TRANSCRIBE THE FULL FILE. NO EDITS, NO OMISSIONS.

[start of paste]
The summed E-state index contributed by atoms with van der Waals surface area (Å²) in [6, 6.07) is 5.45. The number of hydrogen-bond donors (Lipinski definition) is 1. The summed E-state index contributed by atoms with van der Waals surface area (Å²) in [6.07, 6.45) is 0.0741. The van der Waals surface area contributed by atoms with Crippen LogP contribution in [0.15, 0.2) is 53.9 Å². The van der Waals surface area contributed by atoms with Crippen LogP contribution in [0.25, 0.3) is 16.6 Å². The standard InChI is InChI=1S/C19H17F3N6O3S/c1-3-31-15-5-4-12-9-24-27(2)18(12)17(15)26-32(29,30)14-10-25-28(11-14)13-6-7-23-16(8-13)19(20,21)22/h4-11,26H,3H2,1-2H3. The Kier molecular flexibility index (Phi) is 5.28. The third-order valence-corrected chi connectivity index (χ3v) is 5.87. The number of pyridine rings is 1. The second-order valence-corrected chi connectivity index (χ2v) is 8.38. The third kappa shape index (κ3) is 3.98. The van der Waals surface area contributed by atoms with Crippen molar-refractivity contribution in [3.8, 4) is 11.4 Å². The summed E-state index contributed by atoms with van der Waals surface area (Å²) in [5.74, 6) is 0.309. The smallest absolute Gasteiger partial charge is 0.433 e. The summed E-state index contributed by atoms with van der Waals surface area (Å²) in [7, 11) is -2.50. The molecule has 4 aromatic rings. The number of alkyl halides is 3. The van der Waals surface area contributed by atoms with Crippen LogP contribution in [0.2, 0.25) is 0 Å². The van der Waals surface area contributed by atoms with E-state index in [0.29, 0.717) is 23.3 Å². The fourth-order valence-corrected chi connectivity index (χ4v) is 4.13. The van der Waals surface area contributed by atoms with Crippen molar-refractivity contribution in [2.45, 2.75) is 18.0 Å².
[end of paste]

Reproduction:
The summed E-state index contributed by atoms with van der Waals surface area (Å²) in [6, 6.07) is 5.45. The number of hydrogen-bond donors (Lipinski definition) is 1. The summed E-state index contributed by atoms with van der Waals surface area (Å²) in [6.07, 6.45) is 0.0741. The van der Waals surface area contributed by atoms with Crippen LogP contribution in [0.15, 0.2) is 53.9 Å². The van der Waals surface area contributed by atoms with Crippen LogP contribution in [0.25, 0.3) is 16.6 Å². The standard InChI is InChI=1S/C19H17F3N6O3S/c1-3-31-15-5-4-12-9-24-27(2)18(12)17(15)26-32(29,30)14-10-25-28(11-14)13-6-7-23-16(8-13)19(20,21)22/h4-11,26H,3H2,1-2H3. The Kier molecular flexibility index (Phi) is 5.28. The third-order valence-corrected chi connectivity index (χ3v) is 5.87. The number of pyridine rings is 1. The second-order valence-corrected chi connectivity index (χ2v) is 8.38. The third kappa shape index (κ3) is 3.98. The van der Waals surface area contributed by atoms with Crippen molar-refractivity contribution in [3.8, 4) is 11.4 Å². The summed E-state index contributed by atoms with van der Waals surface area (Å²) in [5.74, 6) is 0.309. The smallest absolute Gasteiger partial charge is 0.433 e. The summed E-state index contributed by atoms with van der Waals surface area (Å²) in [7, 11) is -2.50. The molecule has 4 aromatic rings. The number of alkyl halides is 3. The van der Waals surface area contributed by atoms with Crippen LogP contribution in [0.2, 0.25) is 0 Å². The van der Waals surface area contributed by atoms with E-state index in [0.29, 0.717) is 23.3 Å². The fourth-order valence-corrected chi connectivity index (χ4v) is 4.13. The van der Waals surface area contributed by atoms with Crippen molar-refractivity contribution in [2.45, 2.75) is 18.0 Å².